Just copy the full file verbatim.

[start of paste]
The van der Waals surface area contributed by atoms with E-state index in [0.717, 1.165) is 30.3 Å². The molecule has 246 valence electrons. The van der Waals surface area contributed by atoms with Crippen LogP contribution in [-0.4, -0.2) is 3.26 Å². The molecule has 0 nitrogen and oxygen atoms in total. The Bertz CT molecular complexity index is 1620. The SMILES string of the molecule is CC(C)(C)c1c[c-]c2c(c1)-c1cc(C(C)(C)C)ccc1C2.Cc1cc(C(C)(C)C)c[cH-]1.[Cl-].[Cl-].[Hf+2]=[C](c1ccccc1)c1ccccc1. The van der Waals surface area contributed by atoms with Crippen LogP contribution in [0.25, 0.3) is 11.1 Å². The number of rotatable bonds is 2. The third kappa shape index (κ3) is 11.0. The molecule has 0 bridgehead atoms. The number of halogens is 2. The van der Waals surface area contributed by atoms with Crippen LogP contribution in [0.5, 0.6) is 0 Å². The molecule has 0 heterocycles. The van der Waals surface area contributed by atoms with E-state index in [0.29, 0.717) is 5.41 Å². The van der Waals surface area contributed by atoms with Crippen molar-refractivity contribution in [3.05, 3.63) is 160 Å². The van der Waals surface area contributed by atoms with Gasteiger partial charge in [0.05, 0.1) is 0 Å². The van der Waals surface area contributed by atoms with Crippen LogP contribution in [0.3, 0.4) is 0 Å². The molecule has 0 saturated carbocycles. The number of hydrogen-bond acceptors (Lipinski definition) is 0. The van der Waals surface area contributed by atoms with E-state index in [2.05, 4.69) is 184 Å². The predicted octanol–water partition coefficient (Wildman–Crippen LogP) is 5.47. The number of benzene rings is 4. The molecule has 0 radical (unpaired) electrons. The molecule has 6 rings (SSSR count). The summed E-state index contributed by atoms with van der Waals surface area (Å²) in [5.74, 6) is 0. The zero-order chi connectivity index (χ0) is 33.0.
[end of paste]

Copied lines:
The van der Waals surface area contributed by atoms with E-state index in [0.717, 1.165) is 30.3 Å². The molecule has 246 valence electrons. The van der Waals surface area contributed by atoms with Crippen LogP contribution in [-0.4, -0.2) is 3.26 Å². The molecule has 0 nitrogen and oxygen atoms in total. The Bertz CT molecular complexity index is 1620. The SMILES string of the molecule is CC(C)(C)c1c[c-]c2c(c1)-c1cc(C(C)(C)C)ccc1C2.Cc1cc(C(C)(C)C)c[cH-]1.[Cl-].[Cl-].[Hf+2]=[C](c1ccccc1)c1ccccc1. The van der Waals surface area contributed by atoms with Crippen LogP contribution in [0.25, 0.3) is 11.1 Å². The number of rotatable bonds is 2. The third kappa shape index (κ3) is 11.0. The molecule has 0 bridgehead atoms. The number of halogens is 2. The van der Waals surface area contributed by atoms with Crippen LogP contribution in [0.5, 0.6) is 0 Å². The molecule has 0 heterocycles. The van der Waals surface area contributed by atoms with E-state index in [0.29, 0.717) is 5.41 Å². The van der Waals surface area contributed by atoms with Crippen molar-refractivity contribution in [3.05, 3.63) is 160 Å². The van der Waals surface area contributed by atoms with Gasteiger partial charge in [0.05, 0.1) is 0 Å². The van der Waals surface area contributed by atoms with Crippen LogP contribution in [0.3, 0.4) is 0 Å². The molecule has 0 saturated carbocycles. The number of hydrogen-bond acceptors (Lipinski definition) is 0. The van der Waals surface area contributed by atoms with E-state index in [2.05, 4.69) is 184 Å². The predicted octanol–water partition coefficient (Wildman–Crippen LogP) is 5.47. The number of benzene rings is 4. The molecule has 0 radical (unpaired) electrons. The molecule has 6 rings (SSSR count). The summed E-state index contributed by atoms with van der Waals surface area (Å²) in [5.74, 6) is 0. The zero-order chi connectivity index (χ0) is 33.0.